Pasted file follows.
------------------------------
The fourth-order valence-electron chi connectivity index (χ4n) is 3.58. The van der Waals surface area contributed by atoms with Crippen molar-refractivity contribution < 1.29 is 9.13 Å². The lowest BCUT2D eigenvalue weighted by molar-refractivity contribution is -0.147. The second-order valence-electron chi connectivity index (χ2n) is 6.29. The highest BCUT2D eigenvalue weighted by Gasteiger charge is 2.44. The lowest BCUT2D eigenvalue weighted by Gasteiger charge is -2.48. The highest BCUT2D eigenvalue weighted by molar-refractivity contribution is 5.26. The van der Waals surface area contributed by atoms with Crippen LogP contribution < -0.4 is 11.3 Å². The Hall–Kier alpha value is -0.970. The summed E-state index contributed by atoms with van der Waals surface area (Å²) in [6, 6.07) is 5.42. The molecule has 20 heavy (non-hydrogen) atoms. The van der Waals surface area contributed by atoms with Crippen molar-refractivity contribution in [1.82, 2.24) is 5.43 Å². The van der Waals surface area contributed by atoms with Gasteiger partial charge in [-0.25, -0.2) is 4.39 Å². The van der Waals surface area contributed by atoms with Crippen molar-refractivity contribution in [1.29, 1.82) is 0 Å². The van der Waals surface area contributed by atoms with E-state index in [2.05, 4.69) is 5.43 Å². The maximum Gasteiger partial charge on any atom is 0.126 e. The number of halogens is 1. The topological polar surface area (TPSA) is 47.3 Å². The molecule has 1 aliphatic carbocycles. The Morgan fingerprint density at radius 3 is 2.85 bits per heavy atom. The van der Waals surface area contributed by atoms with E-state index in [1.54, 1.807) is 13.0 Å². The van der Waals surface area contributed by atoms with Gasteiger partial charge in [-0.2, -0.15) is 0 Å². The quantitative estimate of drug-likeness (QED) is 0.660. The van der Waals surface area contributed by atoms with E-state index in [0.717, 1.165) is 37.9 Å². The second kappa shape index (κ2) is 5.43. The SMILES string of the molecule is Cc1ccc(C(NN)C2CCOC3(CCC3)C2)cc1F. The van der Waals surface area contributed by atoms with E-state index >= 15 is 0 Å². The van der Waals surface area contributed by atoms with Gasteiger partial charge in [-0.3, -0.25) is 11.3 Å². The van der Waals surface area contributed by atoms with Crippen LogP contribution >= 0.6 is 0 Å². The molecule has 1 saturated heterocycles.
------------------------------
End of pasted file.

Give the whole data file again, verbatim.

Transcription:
The fourth-order valence-electron chi connectivity index (χ4n) is 3.58. The van der Waals surface area contributed by atoms with Crippen molar-refractivity contribution < 1.29 is 9.13 Å². The lowest BCUT2D eigenvalue weighted by molar-refractivity contribution is -0.147. The second-order valence-electron chi connectivity index (χ2n) is 6.29. The highest BCUT2D eigenvalue weighted by Gasteiger charge is 2.44. The lowest BCUT2D eigenvalue weighted by Gasteiger charge is -2.48. The highest BCUT2D eigenvalue weighted by molar-refractivity contribution is 5.26. The van der Waals surface area contributed by atoms with Crippen LogP contribution < -0.4 is 11.3 Å². The Hall–Kier alpha value is -0.970. The summed E-state index contributed by atoms with van der Waals surface area (Å²) in [6, 6.07) is 5.42. The molecule has 20 heavy (non-hydrogen) atoms. The van der Waals surface area contributed by atoms with Crippen molar-refractivity contribution in [1.82, 2.24) is 5.43 Å². The van der Waals surface area contributed by atoms with Gasteiger partial charge in [-0.25, -0.2) is 4.39 Å². The van der Waals surface area contributed by atoms with Crippen molar-refractivity contribution in [1.29, 1.82) is 0 Å². The van der Waals surface area contributed by atoms with E-state index in [2.05, 4.69) is 5.43 Å². The maximum Gasteiger partial charge on any atom is 0.126 e. The number of halogens is 1. The topological polar surface area (TPSA) is 47.3 Å². The molecule has 1 aliphatic carbocycles. The Morgan fingerprint density at radius 3 is 2.85 bits per heavy atom. The van der Waals surface area contributed by atoms with E-state index in [1.54, 1.807) is 13.0 Å². The van der Waals surface area contributed by atoms with Gasteiger partial charge in [-0.2, -0.15) is 0 Å². The quantitative estimate of drug-likeness (QED) is 0.660. The van der Waals surface area contributed by atoms with E-state index in [0.717, 1.165) is 37.9 Å². The second kappa shape index (κ2) is 5.43. The SMILES string of the molecule is Cc1ccc(C(NN)C2CCOC3(CCC3)C2)cc1F. The van der Waals surface area contributed by atoms with E-state index >= 15 is 0 Å². The van der Waals surface area contributed by atoms with Gasteiger partial charge in [-0.3, -0.25) is 11.3 Å². The van der Waals surface area contributed by atoms with Crippen LogP contribution >= 0.6 is 0 Å². The molecule has 1 saturated heterocycles.